Secondhand Smoke Sending Children Hospital

Exposure to the fumes from harmful tobacco products, such as cigarettes and cigars, can severely affect people, especially in children. Recent research shows that children who live with a smoker are more likely to become hospitalized than their peers living in smoke-free households. According to Dr. Ashley Merianos, an associate professor in the School of Human Services at the University of Cincinnati, this data does not come as a complete surprise. "In past studies, we found up to nearly one-in-two children who come to the pediatric emergency department are exposed to tobacco smoke," Merianos told The Denver Channel. "We also found that the children who had been exposed had increased respiratory-related procedures, increased diagnostic testing. So, for example, being tested for ...

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Is Your Hand Sanitizer Fighting COVID-19 or is it Toxic?



As everyone adapts to a quickly spreading coronavirus, many are taking every precaution necessary to avoid infection and spread — including practicing good hygiene. Using hand sanitizer is a popular way to keep your hands clean and avoid coronavirus. Companies throughout the world have ramped up production of these kinds of items to meet the demands of consumers reacting to the wide sweeping nature of this pandemic. Still, not every company has the best intentions, according to New Jersey physician anesthesiologist Dr. Nina Radcliff. “Hand sanitizers that are deemed safe and used effectively can serve as a secondary method of hand washing,” Radcliff writes in a recent The Press of Atlantic City health column. “But not all hand sanitizers are created equal and it’s ...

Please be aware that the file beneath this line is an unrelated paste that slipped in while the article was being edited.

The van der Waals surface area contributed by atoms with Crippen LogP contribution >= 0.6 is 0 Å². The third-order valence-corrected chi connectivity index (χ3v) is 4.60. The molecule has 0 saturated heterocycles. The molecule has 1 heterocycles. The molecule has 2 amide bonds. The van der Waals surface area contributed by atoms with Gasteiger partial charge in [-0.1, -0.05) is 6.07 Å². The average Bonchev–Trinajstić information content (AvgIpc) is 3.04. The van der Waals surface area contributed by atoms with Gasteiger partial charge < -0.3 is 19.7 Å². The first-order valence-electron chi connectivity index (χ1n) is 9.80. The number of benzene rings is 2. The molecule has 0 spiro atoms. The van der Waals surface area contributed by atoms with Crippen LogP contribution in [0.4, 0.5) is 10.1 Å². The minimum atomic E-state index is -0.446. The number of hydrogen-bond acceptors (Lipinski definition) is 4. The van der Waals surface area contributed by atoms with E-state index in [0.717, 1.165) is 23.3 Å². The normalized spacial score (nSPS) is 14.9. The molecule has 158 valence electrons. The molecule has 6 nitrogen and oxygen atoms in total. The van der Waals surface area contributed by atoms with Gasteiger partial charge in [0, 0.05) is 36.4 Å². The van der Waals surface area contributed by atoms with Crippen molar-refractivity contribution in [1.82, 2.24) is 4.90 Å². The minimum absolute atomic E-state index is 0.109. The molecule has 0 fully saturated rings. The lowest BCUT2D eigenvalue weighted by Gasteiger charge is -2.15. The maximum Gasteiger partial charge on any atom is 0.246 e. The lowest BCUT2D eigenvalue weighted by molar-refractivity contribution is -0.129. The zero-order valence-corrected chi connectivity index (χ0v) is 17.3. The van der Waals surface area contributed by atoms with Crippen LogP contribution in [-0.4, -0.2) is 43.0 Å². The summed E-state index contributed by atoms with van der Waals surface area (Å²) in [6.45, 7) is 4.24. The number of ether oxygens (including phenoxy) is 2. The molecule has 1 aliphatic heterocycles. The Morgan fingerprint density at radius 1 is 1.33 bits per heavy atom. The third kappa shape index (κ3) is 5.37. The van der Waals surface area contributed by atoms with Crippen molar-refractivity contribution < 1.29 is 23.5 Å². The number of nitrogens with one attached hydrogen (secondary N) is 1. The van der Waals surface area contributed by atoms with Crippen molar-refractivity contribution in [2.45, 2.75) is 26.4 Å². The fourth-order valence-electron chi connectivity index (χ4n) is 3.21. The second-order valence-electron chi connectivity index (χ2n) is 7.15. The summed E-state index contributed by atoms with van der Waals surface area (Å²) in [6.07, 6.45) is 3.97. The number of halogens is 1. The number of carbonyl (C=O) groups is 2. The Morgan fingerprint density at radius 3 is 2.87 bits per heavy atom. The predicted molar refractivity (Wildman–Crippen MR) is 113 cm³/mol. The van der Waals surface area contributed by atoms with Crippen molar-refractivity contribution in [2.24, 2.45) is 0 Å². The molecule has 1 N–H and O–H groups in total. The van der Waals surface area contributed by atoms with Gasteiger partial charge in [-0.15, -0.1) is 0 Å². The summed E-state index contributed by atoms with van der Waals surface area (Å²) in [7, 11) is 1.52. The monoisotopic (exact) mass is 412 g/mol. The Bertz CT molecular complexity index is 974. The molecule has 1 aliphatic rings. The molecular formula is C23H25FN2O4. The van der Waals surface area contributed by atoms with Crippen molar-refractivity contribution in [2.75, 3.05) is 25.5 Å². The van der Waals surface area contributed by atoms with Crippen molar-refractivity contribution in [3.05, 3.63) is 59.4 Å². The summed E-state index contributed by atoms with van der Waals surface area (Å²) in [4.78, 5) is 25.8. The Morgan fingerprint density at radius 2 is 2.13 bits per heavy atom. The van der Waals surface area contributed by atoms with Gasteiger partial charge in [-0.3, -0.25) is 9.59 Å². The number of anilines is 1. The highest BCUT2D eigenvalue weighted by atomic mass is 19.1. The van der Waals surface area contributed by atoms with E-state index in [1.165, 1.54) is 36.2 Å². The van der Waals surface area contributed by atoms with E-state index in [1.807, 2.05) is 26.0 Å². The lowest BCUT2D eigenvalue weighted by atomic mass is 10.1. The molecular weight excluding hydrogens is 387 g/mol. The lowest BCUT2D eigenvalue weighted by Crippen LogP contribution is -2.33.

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Study: Vapers 5 Times More Likely to Get COVID-19


Study Vapers More Likely COVID-19

We already know that smoking cigarettes, cigars, and other tobacco products result in worse coronavirus outcomes. What could be worse? Teenagers and young adults who vape face a much higher risk of COVID-19 than their peers who do not, according to new research from Stanford University. In fact, that data—collected from a May 2020 national survey of 13 to 24-year-olds—showed that vapers are five times more likely to get COVID-19. The risk is seven times higher for dual—smoking and vaping—users. "Young people may believe their age protects them from contracting the virus or that they will not experience symptoms of COVID-19, but the data show this isn't true among those who vape," Dr. Shivani Mathur Gaiha, the study's lead author and a postdoctoral scholar, said in a ...

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Why You Should Answer Calls from Your Health Department about COVID-19


Why You Should Answer Calls From Your Health Department